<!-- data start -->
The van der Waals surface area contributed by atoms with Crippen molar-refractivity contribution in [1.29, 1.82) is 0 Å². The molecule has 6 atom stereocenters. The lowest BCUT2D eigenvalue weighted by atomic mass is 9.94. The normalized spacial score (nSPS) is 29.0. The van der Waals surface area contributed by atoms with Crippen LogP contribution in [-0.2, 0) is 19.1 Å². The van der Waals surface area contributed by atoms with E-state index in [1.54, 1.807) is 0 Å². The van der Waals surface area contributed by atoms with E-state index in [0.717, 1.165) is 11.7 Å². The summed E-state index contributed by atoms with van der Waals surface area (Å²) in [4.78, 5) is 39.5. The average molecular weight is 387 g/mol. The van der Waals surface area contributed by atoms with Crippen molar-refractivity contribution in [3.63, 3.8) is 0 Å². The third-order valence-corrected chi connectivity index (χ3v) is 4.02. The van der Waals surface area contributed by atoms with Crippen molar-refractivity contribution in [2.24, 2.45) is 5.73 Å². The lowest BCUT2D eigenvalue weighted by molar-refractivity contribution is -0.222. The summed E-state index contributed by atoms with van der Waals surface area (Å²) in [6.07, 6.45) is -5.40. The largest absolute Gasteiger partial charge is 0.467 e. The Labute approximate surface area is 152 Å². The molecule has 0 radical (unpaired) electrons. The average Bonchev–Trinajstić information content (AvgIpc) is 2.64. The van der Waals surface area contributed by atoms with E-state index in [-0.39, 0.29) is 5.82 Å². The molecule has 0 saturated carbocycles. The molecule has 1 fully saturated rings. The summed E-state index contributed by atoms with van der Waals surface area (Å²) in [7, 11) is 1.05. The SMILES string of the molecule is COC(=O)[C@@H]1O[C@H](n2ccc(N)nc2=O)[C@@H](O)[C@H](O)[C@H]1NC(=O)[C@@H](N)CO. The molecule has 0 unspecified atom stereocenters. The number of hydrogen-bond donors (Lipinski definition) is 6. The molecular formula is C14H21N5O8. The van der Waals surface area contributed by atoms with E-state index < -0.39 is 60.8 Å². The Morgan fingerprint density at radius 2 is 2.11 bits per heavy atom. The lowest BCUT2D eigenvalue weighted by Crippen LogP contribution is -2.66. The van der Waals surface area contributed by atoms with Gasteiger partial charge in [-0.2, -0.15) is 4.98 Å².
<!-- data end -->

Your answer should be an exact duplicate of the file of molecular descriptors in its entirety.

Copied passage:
The van der Waals surface area contributed by atoms with Crippen molar-refractivity contribution in [1.29, 1.82) is 0 Å². The molecule has 6 atom stereocenters. The lowest BCUT2D eigenvalue weighted by atomic mass is 9.94. The normalized spacial score (nSPS) is 29.0. The van der Waals surface area contributed by atoms with Crippen LogP contribution in [-0.2, 0) is 19.1 Å². The van der Waals surface area contributed by atoms with E-state index in [1.54, 1.807) is 0 Å². The van der Waals surface area contributed by atoms with E-state index in [0.717, 1.165) is 11.7 Å². The summed E-state index contributed by atoms with van der Waals surface area (Å²) in [4.78, 5) is 39.5. The average molecular weight is 387 g/mol. The van der Waals surface area contributed by atoms with Crippen molar-refractivity contribution in [3.63, 3.8) is 0 Å². The third-order valence-corrected chi connectivity index (χ3v) is 4.02. The van der Waals surface area contributed by atoms with Crippen molar-refractivity contribution in [2.24, 2.45) is 5.73 Å². The lowest BCUT2D eigenvalue weighted by molar-refractivity contribution is -0.222. The summed E-state index contributed by atoms with van der Waals surface area (Å²) in [6.07, 6.45) is -5.40. The largest absolute Gasteiger partial charge is 0.467 e. The Labute approximate surface area is 152 Å². The molecule has 0 radical (unpaired) electrons. The average Bonchev–Trinajstić information content (AvgIpc) is 2.64. The van der Waals surface area contributed by atoms with E-state index in [-0.39, 0.29) is 5.82 Å². The molecule has 0 saturated carbocycles. The molecule has 1 fully saturated rings. The summed E-state index contributed by atoms with van der Waals surface area (Å²) in [7, 11) is 1.05. The SMILES string of the molecule is COC(=O)[C@@H]1O[C@H](n2ccc(N)nc2=O)[C@@H](O)[C@H](O)[C@H]1NC(=O)[C@@H](N)CO. The molecule has 0 unspecified atom stereocenters. The number of hydrogen-bond donors (Lipinski definition) is 6. The molecular formula is C14H21N5O8. The van der Waals surface area contributed by atoms with E-state index < -0.39 is 60.8 Å². The Morgan fingerprint density at radius 2 is 2.11 bits per heavy atom. The lowest BCUT2D eigenvalue weighted by Crippen LogP contribution is -2.66. The van der Waals surface area contributed by atoms with Gasteiger partial charge in [-0.2, -0.15) is 4.98 Å².